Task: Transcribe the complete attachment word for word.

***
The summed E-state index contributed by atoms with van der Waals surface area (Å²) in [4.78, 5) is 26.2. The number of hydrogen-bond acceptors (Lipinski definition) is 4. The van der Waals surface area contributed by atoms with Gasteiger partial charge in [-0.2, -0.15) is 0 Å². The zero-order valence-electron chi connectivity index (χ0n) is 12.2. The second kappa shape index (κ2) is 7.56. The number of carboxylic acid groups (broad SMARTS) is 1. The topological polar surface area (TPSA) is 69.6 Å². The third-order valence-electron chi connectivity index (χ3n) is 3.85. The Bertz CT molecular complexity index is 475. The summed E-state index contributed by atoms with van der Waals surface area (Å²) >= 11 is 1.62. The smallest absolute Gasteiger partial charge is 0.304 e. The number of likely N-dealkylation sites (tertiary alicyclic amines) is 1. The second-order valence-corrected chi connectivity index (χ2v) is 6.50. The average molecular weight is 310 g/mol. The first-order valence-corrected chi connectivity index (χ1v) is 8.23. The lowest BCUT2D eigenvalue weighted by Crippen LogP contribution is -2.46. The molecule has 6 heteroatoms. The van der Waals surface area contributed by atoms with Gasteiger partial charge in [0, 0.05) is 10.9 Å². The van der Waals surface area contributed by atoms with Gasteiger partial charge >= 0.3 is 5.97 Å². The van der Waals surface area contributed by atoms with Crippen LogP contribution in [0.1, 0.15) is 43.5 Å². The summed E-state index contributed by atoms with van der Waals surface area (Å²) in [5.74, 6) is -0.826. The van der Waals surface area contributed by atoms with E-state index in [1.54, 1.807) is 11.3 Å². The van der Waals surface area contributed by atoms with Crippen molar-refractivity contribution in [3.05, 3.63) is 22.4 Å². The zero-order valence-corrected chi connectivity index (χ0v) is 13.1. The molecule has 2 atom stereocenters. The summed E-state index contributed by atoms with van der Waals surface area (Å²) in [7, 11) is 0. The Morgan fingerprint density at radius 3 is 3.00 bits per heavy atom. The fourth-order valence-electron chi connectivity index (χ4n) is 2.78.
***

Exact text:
The summed E-state index contributed by atoms with van der Waals surface area (Å²) in [4.78, 5) is 26.2. The number of hydrogen-bond acceptors (Lipinski definition) is 4. The van der Waals surface area contributed by atoms with Gasteiger partial charge in [-0.2, -0.15) is 0 Å². The zero-order valence-electron chi connectivity index (χ0n) is 12.2. The second kappa shape index (κ2) is 7.56. The number of carboxylic acid groups (broad SMARTS) is 1. The topological polar surface area (TPSA) is 69.6 Å². The third-order valence-electron chi connectivity index (χ3n) is 3.85. The Bertz CT molecular complexity index is 475. The summed E-state index contributed by atoms with van der Waals surface area (Å²) >= 11 is 1.62. The smallest absolute Gasteiger partial charge is 0.304 e. The number of likely N-dealkylation sites (tertiary alicyclic amines) is 1. The second-order valence-corrected chi connectivity index (χ2v) is 6.50. The average molecular weight is 310 g/mol. The first-order valence-corrected chi connectivity index (χ1v) is 8.23. The lowest BCUT2D eigenvalue weighted by Crippen LogP contribution is -2.46. The molecule has 6 heteroatoms. The van der Waals surface area contributed by atoms with Gasteiger partial charge in [0, 0.05) is 10.9 Å². The van der Waals surface area contributed by atoms with Gasteiger partial charge >= 0.3 is 5.97 Å². The van der Waals surface area contributed by atoms with Crippen LogP contribution in [0.1, 0.15) is 43.5 Å². The summed E-state index contributed by atoms with van der Waals surface area (Å²) in [5.74, 6) is -0.826. The van der Waals surface area contributed by atoms with E-state index in [1.54, 1.807) is 11.3 Å². The van der Waals surface area contributed by atoms with Crippen molar-refractivity contribution in [3.05, 3.63) is 22.4 Å². The zero-order valence-corrected chi connectivity index (χ0v) is 13.1. The molecule has 2 atom stereocenters. The summed E-state index contributed by atoms with van der Waals surface area (Å²) in [7, 11) is 0. The Morgan fingerprint density at radius 3 is 3.00 bits per heavy atom. The fourth-order valence-electron chi connectivity index (χ4n) is 2.78.